I'm estimating some count data. I have counts for say $m=100$ individuals. Unfortunately when using the Poisson regression overdispersion occurs. So I was thinking to fit a negbin model. But this is not appropriate in my case. So I assume that I can not fit a Poisson regression, because the way the Poisson distribution arises is not appropriate in my case ($n$ is not growing to infinity and $p$ is not converging to zero). So I found the beta-bin model. But quite honestly I'm absolutely not familiar in estimating beta-binomial models using R?

First of all: Does it make sense to fit a beta-bin model when anyone wants to estimate counts? Btw: If it makes sense, does anybody know a good book where the application is discribed?


1 Answer 1


Beta binomial does sound like a good choice. Ben Bolker has a nice example of how to do it with his bbmle package here. I believe his book has more, some kind of tadpole-related example. You can get preprints of the book here. Hope this helps!

  • $\begingroup$ Thanks David! But is the beta-bin model really appropriate? What I'd like to do is estimating counts, not probabilities! From this link (en.wikipedia.org/wiki/Overdispersion) the beta bin model seems to be appropriate when overdispersion occurs in a logit model... $\endgroup$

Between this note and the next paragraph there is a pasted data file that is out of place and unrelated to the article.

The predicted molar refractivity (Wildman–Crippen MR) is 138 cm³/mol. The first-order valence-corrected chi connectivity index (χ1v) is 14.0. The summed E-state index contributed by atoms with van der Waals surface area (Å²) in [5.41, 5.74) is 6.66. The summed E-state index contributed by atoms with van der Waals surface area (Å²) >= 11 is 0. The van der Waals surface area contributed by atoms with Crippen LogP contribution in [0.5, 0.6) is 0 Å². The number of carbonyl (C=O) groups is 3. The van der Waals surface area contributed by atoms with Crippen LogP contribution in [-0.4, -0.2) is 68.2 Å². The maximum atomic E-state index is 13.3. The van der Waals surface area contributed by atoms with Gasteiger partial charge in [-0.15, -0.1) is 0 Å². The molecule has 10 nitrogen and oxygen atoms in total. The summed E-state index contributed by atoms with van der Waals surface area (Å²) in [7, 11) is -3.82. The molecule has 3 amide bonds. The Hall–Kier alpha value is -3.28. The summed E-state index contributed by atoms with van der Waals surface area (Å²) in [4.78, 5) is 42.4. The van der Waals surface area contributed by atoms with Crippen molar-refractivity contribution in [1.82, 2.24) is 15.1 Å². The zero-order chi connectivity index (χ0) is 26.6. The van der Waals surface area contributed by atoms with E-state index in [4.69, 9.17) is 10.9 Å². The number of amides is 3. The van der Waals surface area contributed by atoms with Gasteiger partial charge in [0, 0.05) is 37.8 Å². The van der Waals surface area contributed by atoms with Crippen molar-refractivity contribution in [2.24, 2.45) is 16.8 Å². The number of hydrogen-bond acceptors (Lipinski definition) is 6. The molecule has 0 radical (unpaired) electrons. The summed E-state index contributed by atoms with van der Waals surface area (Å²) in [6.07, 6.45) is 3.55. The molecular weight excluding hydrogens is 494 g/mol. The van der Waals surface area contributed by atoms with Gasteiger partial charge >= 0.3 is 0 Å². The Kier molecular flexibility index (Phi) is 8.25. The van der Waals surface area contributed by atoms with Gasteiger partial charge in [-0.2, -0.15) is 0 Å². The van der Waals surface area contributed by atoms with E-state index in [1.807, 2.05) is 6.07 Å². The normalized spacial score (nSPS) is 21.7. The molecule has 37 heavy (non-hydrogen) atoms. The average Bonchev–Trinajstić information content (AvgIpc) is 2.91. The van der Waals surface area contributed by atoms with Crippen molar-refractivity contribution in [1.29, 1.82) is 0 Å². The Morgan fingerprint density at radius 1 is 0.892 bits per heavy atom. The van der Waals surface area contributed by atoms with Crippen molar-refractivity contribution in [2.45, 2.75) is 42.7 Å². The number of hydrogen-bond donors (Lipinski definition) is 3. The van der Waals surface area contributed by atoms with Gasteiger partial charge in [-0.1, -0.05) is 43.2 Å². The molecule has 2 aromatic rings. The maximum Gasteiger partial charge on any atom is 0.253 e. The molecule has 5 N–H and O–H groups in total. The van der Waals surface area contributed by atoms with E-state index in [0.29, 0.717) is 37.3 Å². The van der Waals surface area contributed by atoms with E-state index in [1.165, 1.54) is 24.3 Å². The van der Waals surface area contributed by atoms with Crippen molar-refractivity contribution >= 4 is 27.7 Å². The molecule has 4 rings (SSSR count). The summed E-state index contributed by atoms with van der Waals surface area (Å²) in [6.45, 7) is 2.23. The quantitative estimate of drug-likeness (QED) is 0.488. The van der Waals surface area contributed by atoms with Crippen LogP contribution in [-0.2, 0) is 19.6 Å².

– MarkDollar
    Jun 13, 2011 at 16:33
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    $\begingroup$ @Mark--the output of a beta binomial is a count distribution, just like with the binomial or Poisson. The difference is that the count distribution has mire weight in the tails--the probabilities of large IRS all values is greater. The part about the logit has to do with the guts of how to fit a glm--it would show up if you were using a binomial distribution as well. $\endgroup$ Jun 13, 2011 at 18:18
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    $\begingroup$ So: why is the negative binomial model "not appropriate in your case"? We need more information. While the negative binomial is (by far) the most commonly used overdispersed count distribution, there are other choices -- lognormal-Poisson and other more obscure distributions like the Neyman type A ... $\endgroup$
    – Ben Bolker
    Jun 14, 2011 at 13:10
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    $\begingroup$ PS re-reading your description ("n is not growing to infinity and p is not converging to zero") makes it sound like you do have a known denominator/maximum possible number of counts for each observation, which would indeed suggest a model like the beta-binomial -- but it's still a little hard to tell from your description $\endgroup$
    – Ben Bolker
    Jun 14, 2011 at 17:36
  • $\begingroup$ Another answer in Stack Overflow deals with this issue. $\endgroup$
    – Rufo
    Apr 21, 2017 at 9:51

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